Season finale of ‘5 @ 1st’ is a wonderful romp Reply

Review by Judith Caldwell
            The final concert in the 5 @ the First series presented a varied offering of music from the Baroque grandeur of Bach, to Rossini, to contemporary Canadian music and finally a rarely performed Vaughan Williams. The afternoon began with Joseph Phillips performing Bach’s Suite #2 in D minor for cello, transposed very effectively for bass. It is rare to hear a bass solo as it is often presumed to be a supporting instrument, but Phillips showed he could perform the very technically difficult Suite in an expressive manner on his wonderfully resonant instrument.

The 5 @ 1st quintet

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“SISTER ACT”; could be ‘habit forming! Reply

Review by Ellen S. Jaffe
Sister Act
, the current presentation of Hamilton Theatre Inc., is among the increasing number of Broadway musical comedies based on an earlier movie.  The original 1992 movie starred Whoopi Goldberg. The musical play, with music by Alan Menkin, lyrics by Glenn Slater, and book by Cheri and Bill Steinkeller, premiered in Pasadena in 2006, opened in London’s West End in 2009, and on Broadway in 2011. HTI’s production, celebrating its 60th season of producing music comedy in Hamilton, performs the minor miracle of successfully mounting this large-scale musical on the small stage of HTI’s theatrical home on McNab St. North.

A shot from the original ‘Sister Act’; WITHOUT the hammy Whoopi

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“Stravinsky; St. John & the H.P.O.” Reply

Review by Danny & Terry Gaisin
Objectivity is a basic precept of criticism or assessment. So, to be impartial when writing about a performer who is also a longtime friend; our evaluation of Lara St. John is a collaboration. Conclusion- she still entrances and mesmerizes her audience. Executing the demanding Korngold violin concerto in D; St. John demonstrated that in addition to a faultless technical talent, she has lost none of the mischievous mannerisms that so endeared her to us pre- NYC and the myriad orchestral solo opportunities she has enjoyed. Like Shauna Roulston, she permits moments of elated animation insert itself into her posture and interpretation.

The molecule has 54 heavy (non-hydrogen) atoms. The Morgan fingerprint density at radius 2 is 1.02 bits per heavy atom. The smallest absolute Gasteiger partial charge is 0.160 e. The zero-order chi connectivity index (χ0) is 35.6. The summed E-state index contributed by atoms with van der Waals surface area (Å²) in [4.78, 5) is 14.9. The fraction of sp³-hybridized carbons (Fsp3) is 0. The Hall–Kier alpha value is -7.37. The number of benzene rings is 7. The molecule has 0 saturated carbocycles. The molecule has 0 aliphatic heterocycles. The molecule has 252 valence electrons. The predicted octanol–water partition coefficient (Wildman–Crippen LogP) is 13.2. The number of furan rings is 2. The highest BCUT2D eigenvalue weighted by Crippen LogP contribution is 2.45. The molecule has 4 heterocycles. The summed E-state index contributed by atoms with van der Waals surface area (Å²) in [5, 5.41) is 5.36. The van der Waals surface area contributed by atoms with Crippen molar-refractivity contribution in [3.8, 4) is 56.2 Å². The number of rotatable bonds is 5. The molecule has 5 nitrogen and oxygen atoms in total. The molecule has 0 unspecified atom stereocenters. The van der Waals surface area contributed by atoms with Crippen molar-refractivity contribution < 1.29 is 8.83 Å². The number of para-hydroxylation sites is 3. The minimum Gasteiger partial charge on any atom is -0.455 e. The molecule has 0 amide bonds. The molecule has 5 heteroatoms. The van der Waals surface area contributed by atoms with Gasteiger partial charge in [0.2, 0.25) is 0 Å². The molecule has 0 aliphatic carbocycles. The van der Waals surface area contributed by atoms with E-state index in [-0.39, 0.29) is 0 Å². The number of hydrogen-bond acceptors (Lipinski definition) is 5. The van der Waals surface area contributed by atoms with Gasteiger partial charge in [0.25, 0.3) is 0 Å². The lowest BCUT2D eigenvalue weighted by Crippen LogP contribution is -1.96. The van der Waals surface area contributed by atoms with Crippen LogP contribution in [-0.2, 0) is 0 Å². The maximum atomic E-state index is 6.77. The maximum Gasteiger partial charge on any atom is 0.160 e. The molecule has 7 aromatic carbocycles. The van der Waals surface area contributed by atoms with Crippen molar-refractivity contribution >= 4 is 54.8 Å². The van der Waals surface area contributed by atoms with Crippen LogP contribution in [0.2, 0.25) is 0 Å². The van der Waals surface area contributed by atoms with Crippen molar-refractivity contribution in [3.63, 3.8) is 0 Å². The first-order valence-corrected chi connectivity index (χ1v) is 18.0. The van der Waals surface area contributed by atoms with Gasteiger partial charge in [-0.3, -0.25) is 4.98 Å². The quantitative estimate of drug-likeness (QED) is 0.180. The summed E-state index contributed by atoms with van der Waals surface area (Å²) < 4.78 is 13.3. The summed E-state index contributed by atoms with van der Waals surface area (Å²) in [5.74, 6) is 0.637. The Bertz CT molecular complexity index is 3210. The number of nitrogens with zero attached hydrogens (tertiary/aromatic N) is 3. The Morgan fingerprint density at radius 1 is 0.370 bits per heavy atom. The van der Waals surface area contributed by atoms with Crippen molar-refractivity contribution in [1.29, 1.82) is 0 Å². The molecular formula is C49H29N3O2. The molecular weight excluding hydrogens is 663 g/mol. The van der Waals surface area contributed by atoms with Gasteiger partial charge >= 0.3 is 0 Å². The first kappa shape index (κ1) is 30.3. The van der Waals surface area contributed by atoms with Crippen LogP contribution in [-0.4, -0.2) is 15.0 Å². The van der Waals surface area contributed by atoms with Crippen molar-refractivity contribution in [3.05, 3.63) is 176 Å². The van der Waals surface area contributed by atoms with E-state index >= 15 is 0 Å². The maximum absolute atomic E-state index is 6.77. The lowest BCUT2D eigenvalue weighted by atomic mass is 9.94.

St. John performing the Korngold violin concerto with the H.P.O.

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“The 25th Annual Putnam County Spelling Bee”; been there – lost! Reply

Review by Danny Gaisin

The William Finn 2005 short musical comedy about a Middle School competition is always a pleasure to witness as the play usually recruits 3 or 4 additional competitors chosen from the audience; and the improvisational ‘please use in a sentence’ bits are always contemporary and hilarious. This scribe participated in just such an event back in 1948. Youngest & smallest contestant; I was the only 6th grader in a Grade Seven Bee. The word ‘Apricot’ screwed me up and I’ve never eaten one since!
Drury Lane’s production under the direction of Gregory Flis is smooth, fast-paced and delightful.

The contestants and moderators of PUTNAM COUNTY

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“MESSIAH”, performed by Oakville’s MUSIKAY Reply

Review by Judith Caldwell
            “Messiah” is usually performed at Christmas but Musikay offered it on the final Saturday and today of April. Handel’s original performance was in Dublin just after Easter and that timing makes more sense with a libretto largely concerned with Christ’s passion and resurrection. It is rather discomforting at Christmas when the birth of Jesus is celebrated to sing of Him being despised, rejected etc. ‘Messiah’ normally is performed by a large choir but Musikay had a small 12-member chorus, four soloists and a nine-piece orchestra – each one of them talented, well trained professionals, capable of making a wonderful sound separately and together.

The MUSIKAY choir & musicians performing “MESSIAH”

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“SENZA LUCE”; allegorical musical by Sheridan undergrads. 1

Review by Danny Gaisin
An allegory is a representation of ideas; morals; religion or politics integrated into a poem, story or play. Theatre Sheridan’s “SENZA LUCE”, is a musical adaptation of a newspaper article seen by Neil Bartram and Brian Hill. Directed by the latter, the story reminds one of Gerstäcker’s 1840’s ‘GERMELSHAUSEN’. ‘Senza Luce’ is Italian for ‘without light’ and the plot deals with a town so deep in a valley as to be in total darkness. When a young inhabitant dares climb the mountain, he sees sunlight. Endeavoring to reflect the sun into the town, he disturbs the status quo and thus faces antagonism as well as intense animosity.

the cast of SENZA LUCE

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